Kelsey Jackson was born in Philadelphia but considers Atlantic City his hometown. The family moved there when Jackson was 11 years old, thanks to a family friend he considered an aunt.

His fondest memory is that this woman also owned the best southern restaurant in Atlantic City called "Marie's Soul Food Kitchen."

At times, it must have seemed like the entire family was involved with food.

"When I was a kid I stayed in the kitchen, cooking with my mother," says Jackson.

As Jackson got older, his mom suddenly passed away and he had to find work.

His brother used to work at Los Amigos in Atlantic City and got Kelsey a job washing dishes. It was a revelation to the young man.

"Early on, I realized, I don't like washing dishes," says Jackson. "So I worked my way up to be a nacho cook, which is like Mexican pizza, and appetizers."

By the time Jackson was 17, he was the youngest line cook at Los Amigos.

The long hours at work made school work suffer. Jackson failed his first period health class in his junior year, because he kept falling asleep.

His teacher gave him an option when he got to her class, senior year.

"She was like, look here Kelsey Jackson, I made sure that you had me first period again. So you've got two options. Do you want to graduate high school or do you want to continue to do what you're doing?"

Jackson went to Los Amigos the next day and put in his two-week notice.

After high school, Jackson's father, Jewel, got him a summer job as a cook's helper at the Tropicana. Jackson was back in the restaurant business.

In 1985, Jackson applied for a job at Trump's Castle. The chef who interviewed him asked one simple question.

"We have over 100 applicants applying for apprentice cook, why should I hire you?"

Jackson didn't have to think twice about his response.

"Look here. I'm a hard worker and a fast learner. You have a 90-day probation period. If you're not satisfied with my work within 60 days, you don't have to worry about firing me, I'll quit," says Jackson.

Jackson was hired on the spot and remained there for the next 17 years.

Jackson says they treated him well and leaving there was one of the hardest decisions he has had to make in his life. Jackson had something else on his plate.

"In my heart, I always wanted to open my own restaurant," says Jackson.

Over the years, Jackson had been checking out all of the southern cuisine-styled restaurants in the area. He felt like he could do better.

One of Jackson's jobs at the casino was to check on the buffet and to interact with the customers. When people would ask where they could get good soul food or southern cuisine and Jackson had no place to send them, he knew what he had to do.

"That was my dream, to one day open up a sit-down restaurant," says Jackson.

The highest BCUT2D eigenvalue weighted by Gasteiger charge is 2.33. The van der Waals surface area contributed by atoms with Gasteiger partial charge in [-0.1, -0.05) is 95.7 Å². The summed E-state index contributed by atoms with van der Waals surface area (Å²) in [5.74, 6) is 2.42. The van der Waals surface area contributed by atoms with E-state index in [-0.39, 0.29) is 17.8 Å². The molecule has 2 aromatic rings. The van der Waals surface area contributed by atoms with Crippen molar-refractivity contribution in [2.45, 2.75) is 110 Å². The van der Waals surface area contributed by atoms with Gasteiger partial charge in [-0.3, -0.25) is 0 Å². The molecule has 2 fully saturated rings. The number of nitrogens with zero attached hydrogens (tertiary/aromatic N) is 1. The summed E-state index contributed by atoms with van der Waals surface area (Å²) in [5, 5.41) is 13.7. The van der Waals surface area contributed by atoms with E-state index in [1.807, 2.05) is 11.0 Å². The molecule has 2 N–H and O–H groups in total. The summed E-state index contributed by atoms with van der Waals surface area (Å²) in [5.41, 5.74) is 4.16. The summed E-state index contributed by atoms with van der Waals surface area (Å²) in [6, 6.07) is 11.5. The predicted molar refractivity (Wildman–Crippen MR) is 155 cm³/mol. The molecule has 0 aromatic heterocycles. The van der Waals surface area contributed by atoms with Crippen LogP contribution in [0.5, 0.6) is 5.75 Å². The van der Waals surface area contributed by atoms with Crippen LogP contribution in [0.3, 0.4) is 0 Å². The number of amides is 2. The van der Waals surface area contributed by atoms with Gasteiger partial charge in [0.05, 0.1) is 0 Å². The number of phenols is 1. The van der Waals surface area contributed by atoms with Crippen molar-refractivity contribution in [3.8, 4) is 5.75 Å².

Fried fish, collard greens, macaroni and cheese, black-eyed peas, were all the things Jackson cooked by his mother's side, all the things he grew up eating.

Plus, even when he worked at Trump, he would get a call from his "aunt" when a cook walked off the line or got fired. "I used to help her out every now and then if she got in a jam," says Jackson.

Jackson had the menu, he just needed a place to cook.

Jackson noticed a restaurant on Main Street in Pleasantville that was never busy, no matter what time he drove by. The restaurant was sometimes so slow they would close up at 5 p.m. instead of the scheduled 9 p.m.

That was when Jackson told his wife, Kimberly, he had found a location for their first restaurant, Kelsey & Kim's Soul Food. That was back in 1996.

With only three or four tables, it wasn't quite the sit-down restaurant of his dreams, the one with breakfast, lunch and dinner and live entertainment.

In 2009, they opened Kelsey & Kim's Southern Cafe on Melrose Avenue in Atlantic City. Open for three meals per day, they had a live trio on the weekends, and the customers loved it.

But there was still one more thing Jackson wanted to do and when the property where the former Redding's in Atlantic City became available, Jackson's trifecta of restaurants was complete.

Kelsey's is a supper club that serves three meals per day, the kind of food Jackson was raised on, and offers plenty of live music, mostly a platform for local musicians, with no cover charge.

Kelsey's represents Atlantic City in a way customers used to have to go to Philly, New York or Washington, D.C. to find. A restaurant where the staff loves what they do and takes pride in showcasing local food and talent.

And when people talk about where to go for great soul food in Atlantic City, Jackson wants people to mention Kelsey's in the same breath as the other iconic eateries that are part and parcel of his hometown's history.

The menu includes southern fried chicken and waffles, fried whiting and cat fish, and slow-smoked pork ribs with Kelsey's own spice rub and homemade barbecue sauce. One of the most popular dishes on the menu is shrimp & grits.

"We make our grits the way I was raised on them," says Jackson. With only salt, pepper, water, and a little bit of milk, cooked until tender and finished with butter.

The recipe is from Chef Willie Lewis, Jackson's friend and mentor.


1545 Pacific Ave., Atlantic City

609- 344-2200

Hours: 4 p.m. to midnight Tuesdays to Thursdays; 4 p.m. to

2 a.m. Fridays and Saturdays; closed Mondays. Brunch:

10 a.m. to 3 p.m. Saturdays and Sundays. Happy Hour: 4 to 7 p.m. daily.

Kelsey & Kim's

Soul Food

52 N. Main Street, Pleasantville


Hours: 11 a.m. to 9 p.m. Mondays to Sundays

Kelsey & Kim's

Southern Cafe

201 Melrose Ave., Atlantic City


Hours: 7 a.m. to

10 p.m. Mondays to Sundays